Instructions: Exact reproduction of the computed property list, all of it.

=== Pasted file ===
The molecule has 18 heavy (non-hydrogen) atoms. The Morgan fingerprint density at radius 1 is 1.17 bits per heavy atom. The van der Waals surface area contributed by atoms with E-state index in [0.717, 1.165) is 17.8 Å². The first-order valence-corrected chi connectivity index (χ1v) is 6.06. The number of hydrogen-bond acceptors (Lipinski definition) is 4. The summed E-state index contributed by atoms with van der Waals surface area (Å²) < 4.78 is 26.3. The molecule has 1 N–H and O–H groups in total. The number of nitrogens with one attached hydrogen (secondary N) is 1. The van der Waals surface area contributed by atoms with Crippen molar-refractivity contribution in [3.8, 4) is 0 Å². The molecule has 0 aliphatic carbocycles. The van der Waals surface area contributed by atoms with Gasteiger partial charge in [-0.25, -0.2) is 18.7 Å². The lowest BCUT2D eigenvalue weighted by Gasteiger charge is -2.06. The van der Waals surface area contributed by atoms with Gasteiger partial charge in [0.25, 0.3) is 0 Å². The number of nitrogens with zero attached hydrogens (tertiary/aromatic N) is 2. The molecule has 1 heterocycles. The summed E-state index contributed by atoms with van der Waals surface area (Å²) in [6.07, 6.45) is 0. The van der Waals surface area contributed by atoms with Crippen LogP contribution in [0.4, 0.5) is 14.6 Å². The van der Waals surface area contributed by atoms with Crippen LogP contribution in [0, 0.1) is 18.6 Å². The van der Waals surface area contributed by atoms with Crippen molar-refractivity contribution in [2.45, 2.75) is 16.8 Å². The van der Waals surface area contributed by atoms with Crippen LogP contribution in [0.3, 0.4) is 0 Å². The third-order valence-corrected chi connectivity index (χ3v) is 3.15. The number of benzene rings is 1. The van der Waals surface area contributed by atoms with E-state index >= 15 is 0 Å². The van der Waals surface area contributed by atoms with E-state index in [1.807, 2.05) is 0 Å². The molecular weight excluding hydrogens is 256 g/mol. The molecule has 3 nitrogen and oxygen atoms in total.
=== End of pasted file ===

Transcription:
The molecule has 18 heavy (non-hydrogen) atoms. The Morgan fingerprint density at radius 1 is 1.17 bits per heavy atom. The van der Waals surface area contributed by atoms with E-state index in [0.717, 1.165) is 17.8 Å². The first-order valence-corrected chi connectivity index (χ1v) is 6.06. The number of hydrogen-bond acceptors (Lipinski definition) is 4. The summed E-state index contributed by atoms with van der Waals surface area (Å²) < 4.78 is 26.3. The molecule has 1 N–H and O–H groups in total. The number of nitrogens with one attached hydrogen (secondary N) is 1. The van der Waals surface area contributed by atoms with Crippen molar-refractivity contribution in [3.8, 4) is 0 Å². The molecule has 0 aliphatic carbocycles. The van der Waals surface area contributed by atoms with Gasteiger partial charge in [-0.25, -0.2) is 18.7 Å². The lowest BCUT2D eigenvalue weighted by Gasteiger charge is -2.06. The van der Waals surface area contributed by atoms with Gasteiger partial charge in [0.25, 0.3) is 0 Å². The number of nitrogens with zero attached hydrogens (tertiary/aromatic N) is 2. The molecule has 1 heterocycles. The summed E-state index contributed by atoms with van der Waals surface area (Å²) in [6.07, 6.45) is 0. The van der Waals surface area contributed by atoms with Crippen LogP contribution in [0.4, 0.5) is 14.6 Å². The van der Waals surface area contributed by atoms with Crippen LogP contribution in [0, 0.1) is 18.6 Å². The van der Waals surface area contributed by atoms with Crippen molar-refractivity contribution in [2.45, 2.75) is 16.8 Å². The van der Waals surface area contributed by atoms with Crippen LogP contribution in [0.3, 0.4) is 0 Å². The third-order valence-corrected chi connectivity index (χ3v) is 3.15. The number of benzene rings is 1. The van der Waals surface area contributed by atoms with E-state index >= 15 is 0 Å². The van der Waals surface area contributed by atoms with E-state index in [1.807, 2.05) is 0 Å². The molecular weight excluding hydrogens is 256 g/mol. The molecule has 3 nitrogen and oxygen atoms in total.